Some years ago on a Showtime docuseries called "The Circus," a woman at a town hall meeting in the Midwest stood and said, almost quivering with rage, “If we have to have a dictator, I hope it’s Trump.”
“Happy New Year” doesn’t exactly trip off the tongue this season, does it? 2024 has been looming ominously ever since 2023 began, and if the following sounds like something said about 2022 or 2020 or 2018, that doesn’t make it any less true now than it was then: By any objective assessment this is the most important year in the American experiment since 1864, when Abraham Lincoln—running for reelection on a platform of ending slavery and saving the country—appeared doomed to lose. Moreover, with other democracies around the world feeling no less precarious and war raging from the Middle East to Eastern Europe, 2024 is potentially the most important year in world history since 1968, when western societies rioted in the streets, a ruthless Soviet superpower invaded Czechoslovakia, a befuddled American superpower ran aground in Southeast Asia, and spokesmen for a better world were gunned down so routinely as to make their murders inevitable in retrospect.
The vocabulary for melodrama is nearly too exhausted to sufficiently state what hangs in the balance, but let’s try. Here are 13 New Year’s resolutions for saving democracy:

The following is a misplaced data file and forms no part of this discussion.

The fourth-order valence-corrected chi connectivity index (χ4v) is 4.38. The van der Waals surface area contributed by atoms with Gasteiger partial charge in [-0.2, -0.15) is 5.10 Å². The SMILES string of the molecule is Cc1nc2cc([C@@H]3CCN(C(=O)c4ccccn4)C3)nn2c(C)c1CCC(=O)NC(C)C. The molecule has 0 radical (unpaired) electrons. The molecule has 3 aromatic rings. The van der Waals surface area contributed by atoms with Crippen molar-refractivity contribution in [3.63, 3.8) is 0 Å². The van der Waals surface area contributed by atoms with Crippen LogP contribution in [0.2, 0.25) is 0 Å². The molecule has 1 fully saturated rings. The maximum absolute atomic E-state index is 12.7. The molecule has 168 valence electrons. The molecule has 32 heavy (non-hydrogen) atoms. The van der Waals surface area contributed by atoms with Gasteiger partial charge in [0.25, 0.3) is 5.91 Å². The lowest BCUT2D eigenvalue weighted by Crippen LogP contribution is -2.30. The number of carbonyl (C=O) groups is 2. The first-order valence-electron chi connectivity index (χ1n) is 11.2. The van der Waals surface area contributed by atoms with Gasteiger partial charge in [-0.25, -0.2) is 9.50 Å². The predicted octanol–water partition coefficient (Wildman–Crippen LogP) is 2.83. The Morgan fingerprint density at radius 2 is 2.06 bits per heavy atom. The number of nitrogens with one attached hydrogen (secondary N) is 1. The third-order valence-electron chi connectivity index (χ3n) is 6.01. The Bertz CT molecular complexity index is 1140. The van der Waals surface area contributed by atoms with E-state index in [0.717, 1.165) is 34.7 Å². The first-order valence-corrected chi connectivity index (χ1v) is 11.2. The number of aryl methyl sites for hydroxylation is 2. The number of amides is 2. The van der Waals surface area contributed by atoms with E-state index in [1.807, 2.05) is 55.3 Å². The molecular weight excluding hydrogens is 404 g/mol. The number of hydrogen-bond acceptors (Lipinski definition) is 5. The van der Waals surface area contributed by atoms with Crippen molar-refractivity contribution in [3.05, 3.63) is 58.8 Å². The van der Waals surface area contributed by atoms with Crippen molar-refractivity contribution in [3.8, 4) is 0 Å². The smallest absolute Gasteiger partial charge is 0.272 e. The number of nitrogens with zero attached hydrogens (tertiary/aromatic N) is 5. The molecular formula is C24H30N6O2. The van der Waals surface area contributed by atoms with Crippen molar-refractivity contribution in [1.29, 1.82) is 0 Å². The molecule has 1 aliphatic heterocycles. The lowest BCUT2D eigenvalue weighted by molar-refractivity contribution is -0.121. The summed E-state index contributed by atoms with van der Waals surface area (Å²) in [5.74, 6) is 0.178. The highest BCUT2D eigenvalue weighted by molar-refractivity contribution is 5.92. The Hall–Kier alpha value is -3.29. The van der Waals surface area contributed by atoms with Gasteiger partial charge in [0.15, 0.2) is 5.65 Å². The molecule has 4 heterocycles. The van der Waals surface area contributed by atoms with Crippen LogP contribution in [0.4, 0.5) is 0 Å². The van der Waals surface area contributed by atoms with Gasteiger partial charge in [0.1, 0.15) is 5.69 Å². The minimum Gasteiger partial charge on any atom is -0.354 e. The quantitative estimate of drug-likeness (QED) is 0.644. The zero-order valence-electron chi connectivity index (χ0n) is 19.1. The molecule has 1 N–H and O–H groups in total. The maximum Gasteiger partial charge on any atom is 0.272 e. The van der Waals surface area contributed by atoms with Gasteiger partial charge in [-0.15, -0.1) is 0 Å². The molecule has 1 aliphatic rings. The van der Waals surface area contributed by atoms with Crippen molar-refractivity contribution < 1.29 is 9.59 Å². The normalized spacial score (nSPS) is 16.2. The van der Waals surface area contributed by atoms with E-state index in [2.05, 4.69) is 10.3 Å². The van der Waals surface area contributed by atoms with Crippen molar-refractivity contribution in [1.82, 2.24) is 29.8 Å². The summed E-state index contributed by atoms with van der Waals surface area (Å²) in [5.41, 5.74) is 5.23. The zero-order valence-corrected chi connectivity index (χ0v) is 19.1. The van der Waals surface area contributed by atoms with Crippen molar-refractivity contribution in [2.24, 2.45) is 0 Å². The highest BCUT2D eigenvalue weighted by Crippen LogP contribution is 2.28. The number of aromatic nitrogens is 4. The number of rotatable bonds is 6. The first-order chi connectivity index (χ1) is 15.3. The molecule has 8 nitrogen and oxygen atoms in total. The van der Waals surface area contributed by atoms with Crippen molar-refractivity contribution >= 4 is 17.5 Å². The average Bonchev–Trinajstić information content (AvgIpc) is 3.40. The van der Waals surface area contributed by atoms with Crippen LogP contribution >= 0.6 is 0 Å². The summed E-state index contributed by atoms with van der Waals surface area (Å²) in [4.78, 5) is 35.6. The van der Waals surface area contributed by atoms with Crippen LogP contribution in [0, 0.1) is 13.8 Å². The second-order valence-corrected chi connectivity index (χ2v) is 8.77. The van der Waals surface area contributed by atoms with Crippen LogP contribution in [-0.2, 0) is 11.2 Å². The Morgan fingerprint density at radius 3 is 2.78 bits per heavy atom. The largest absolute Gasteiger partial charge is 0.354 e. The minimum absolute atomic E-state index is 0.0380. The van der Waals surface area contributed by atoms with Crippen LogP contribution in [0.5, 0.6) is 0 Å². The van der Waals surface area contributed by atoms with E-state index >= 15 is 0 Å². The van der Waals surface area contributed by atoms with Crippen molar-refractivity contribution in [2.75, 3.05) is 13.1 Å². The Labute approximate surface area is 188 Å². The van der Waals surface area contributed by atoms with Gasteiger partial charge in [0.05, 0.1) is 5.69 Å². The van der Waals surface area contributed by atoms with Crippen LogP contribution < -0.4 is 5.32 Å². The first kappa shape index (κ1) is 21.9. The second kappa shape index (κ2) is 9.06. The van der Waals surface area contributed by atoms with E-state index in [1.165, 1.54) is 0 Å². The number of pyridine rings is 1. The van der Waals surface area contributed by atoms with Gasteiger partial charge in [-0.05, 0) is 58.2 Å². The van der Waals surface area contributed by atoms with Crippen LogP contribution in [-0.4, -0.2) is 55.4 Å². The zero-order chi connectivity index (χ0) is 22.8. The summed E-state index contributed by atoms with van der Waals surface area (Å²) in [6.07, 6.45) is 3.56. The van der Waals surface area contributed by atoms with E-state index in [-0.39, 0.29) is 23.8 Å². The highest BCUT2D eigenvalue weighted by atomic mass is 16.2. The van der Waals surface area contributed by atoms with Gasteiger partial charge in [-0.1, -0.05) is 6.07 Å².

WE DO NOT HAVE THE LUXURY OF OUR DREAD
Or put more precisely, we do not have the luxury of the paralysis engendered by dread. The moment at hand demands determination over dread, resolve over regression, a clarity of thinking amid the coming chaos.
WE DO NOT HAVE THE LUXURY OF OUR EXHAUSTION
Or put more precisely, we do not have the luxury of the inertia engendered by exhaustion. Those of us outside Trump Nation tire of this turmoil because we’re normal and have lives and we’re not fanatics, something that trumpism is particularly suited to exploit because it’s not an ideology but a pathology.
WE DO NOT HAVE THE LUXURY OF OUR DELUSIONS
A year ago Donald Trump was done, and whatever recent polls indicate, he may yet be unraveling more than we know. Regardless, what’s been true at least eight years remains so, which is that the real adversary isn’t Trump but ourselves. We impart to Trump too much power and control; we’ve convinced ourselves that a third of the country are his puppets when in fact he is theirs. When and if Trump vanishes, the conditions that created this distinctly American fascism — economic alienation, cultural disorientation, and most of all fear of an increasingly nonwhite nation — will continue to roil the country.